It is utterly remarkable that in this year of the Common Era 2020 that even in Unicode you can’t write Hebrew in Microsoft Word without gymnastics. The task at work was a fairly simple one: proofread the Hebrew in a typeset manuscript ready for the printer. This means the manuscript is a PDF at this point and to get Hebrew to appear in a comment bubble you need to copy it from Word and paste it in. But wait! Word only has some Hebrew letters in its Symbols menu. Try getting a yod to appear. I looked up a Unicode chart, copied and pasted the Unicode unique identifier and Word gave me a capital P. Not a jot or tittle to be found. So, to get the yod I had to fetch my personal Mac and use the language menu and type the word out. Copy. Paste in an email from my personal account to my work account. Wait. Open work email message. Copy again. Paste again.
Using this method, a task that would take me maybe twenty minutes stretched into hours. There was simply no way to get Microsoft Word to display a full Hebrew alphabet shy of changing the language on the computer. And since I don’t read Modern Hebrew I had a feeling that would lead to disaster. Part of the problem is that programmers thought it would be smart to make Unicode Hebrew automatically appear right to left. This has been the bane of many of us since the earliest word processors tried to replicate the language. We grew used to typing it in backwards. Now you never know which letter is going to disappear if you hit delete—it doesn’t help that it can act differently on a Mac than on your standard business-issue PC. Not only that, but when you paste it the receiving document often automatically reverses word order. Can I get a pen and paper over here?
I sometimes jokingly lament the hold that technology has on us. In some instances the joking takes on a serious tone, I know. I do wonder about having techies drive where we’re going. It’s one thing to make it possible to print Hebrew letters in electronic form, but it is quite another to read them and have a sense of what they’re saying. And those of us challenged by the whole right-left orientation and a cursor blinking on one side of a word but having its effect on the other wonder if it’s worth the effort. There’s a reason ancient people wrote in clay, it seems.
Too much of my life is taken up with indexes. If life with technology is a teeter-totter, then my generation stands just above the fulcrum. There are guys with whom I attended college who maintain no internet presence at all. I’ve repeatedly searched for college buddies and come up blank. Those in the decade following mine, if they want to work, have pretty much resigned themselves to tech. Those in the decade before, not so much. What does this have to do with indices? Plenty! You see, in academic publishing, and its consequent research, you need to look stuff up. If you read multiple books on the same topic you’re not likely to be able to pinpoint a page number without an index. You remember you read it here (you think) and so you stick a finger in the back and begin checking out the pages referenced until you (hopefully) find it. That’s the old school way.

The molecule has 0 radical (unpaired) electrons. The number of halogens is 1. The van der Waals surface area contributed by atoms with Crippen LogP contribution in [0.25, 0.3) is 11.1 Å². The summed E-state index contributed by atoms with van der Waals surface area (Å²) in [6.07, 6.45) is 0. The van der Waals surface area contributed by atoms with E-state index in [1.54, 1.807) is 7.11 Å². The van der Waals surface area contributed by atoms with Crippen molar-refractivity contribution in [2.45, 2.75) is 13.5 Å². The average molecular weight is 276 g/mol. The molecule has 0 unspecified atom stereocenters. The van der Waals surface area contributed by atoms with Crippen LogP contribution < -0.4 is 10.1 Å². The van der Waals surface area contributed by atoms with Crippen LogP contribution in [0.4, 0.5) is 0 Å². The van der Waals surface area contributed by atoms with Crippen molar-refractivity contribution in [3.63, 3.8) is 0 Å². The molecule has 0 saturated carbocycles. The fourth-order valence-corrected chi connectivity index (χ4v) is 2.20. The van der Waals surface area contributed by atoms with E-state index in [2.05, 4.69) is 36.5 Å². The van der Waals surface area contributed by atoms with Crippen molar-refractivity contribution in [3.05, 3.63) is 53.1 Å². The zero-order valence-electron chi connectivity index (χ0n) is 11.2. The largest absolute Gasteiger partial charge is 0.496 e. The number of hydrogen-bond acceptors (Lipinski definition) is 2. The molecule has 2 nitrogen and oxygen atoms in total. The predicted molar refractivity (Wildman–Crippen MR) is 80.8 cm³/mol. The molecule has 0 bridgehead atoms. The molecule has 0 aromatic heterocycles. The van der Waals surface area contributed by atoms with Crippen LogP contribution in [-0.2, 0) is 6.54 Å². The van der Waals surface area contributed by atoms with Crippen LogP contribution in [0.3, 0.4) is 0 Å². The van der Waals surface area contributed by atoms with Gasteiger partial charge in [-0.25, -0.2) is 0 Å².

I’ve typed my fingers down to the marrow trying to explain to guys my age and older that the average academic no longer uses a print index. Just about everything has been digitized. Although I’m no fan of ebooks (I very seldom read them) looking things up is sure much easier with a searchable PDF. Type in your search term and voila—an easy list of references appears that can be quickly clicked through and checked. And yes, my colleagues, that’s what people are doing these days. I lament the decline in print books. When I set out to write a book I have a physical object in mind. It has pages and a cover. A spine. I am writing a book, not “content” to be “exploited” in “multiple formats.” And yet, the index is really no longer necessary.
The typical academic author whose book is at the production stage fusses greatly over the index. Calmly I explain that indexes are very rarely used. They must have detailed indices, they insist. The thing about teeter-totters is that they move. I have an inner-ear problem. As a child this prevented me from doing the usual playground things like swinging and seesawing and spinning, to different degrees. I still can do none of those things well. My wife and I bought a gliding rocker early in our marriage, that seats two. We quickly learned that I couldn’t rock with her. Indexes, you see, are on one side of that long board. It’s the side on which the heavy weight of time rests. So ponderous is it that the kids on the other side just can’t get it off the ground. And I spend my days over the fulcrum trying to get the two sides to play nice together. Without rocking the thing too much.
Photo credit: Chicago Daily News, via WikiMedia Commons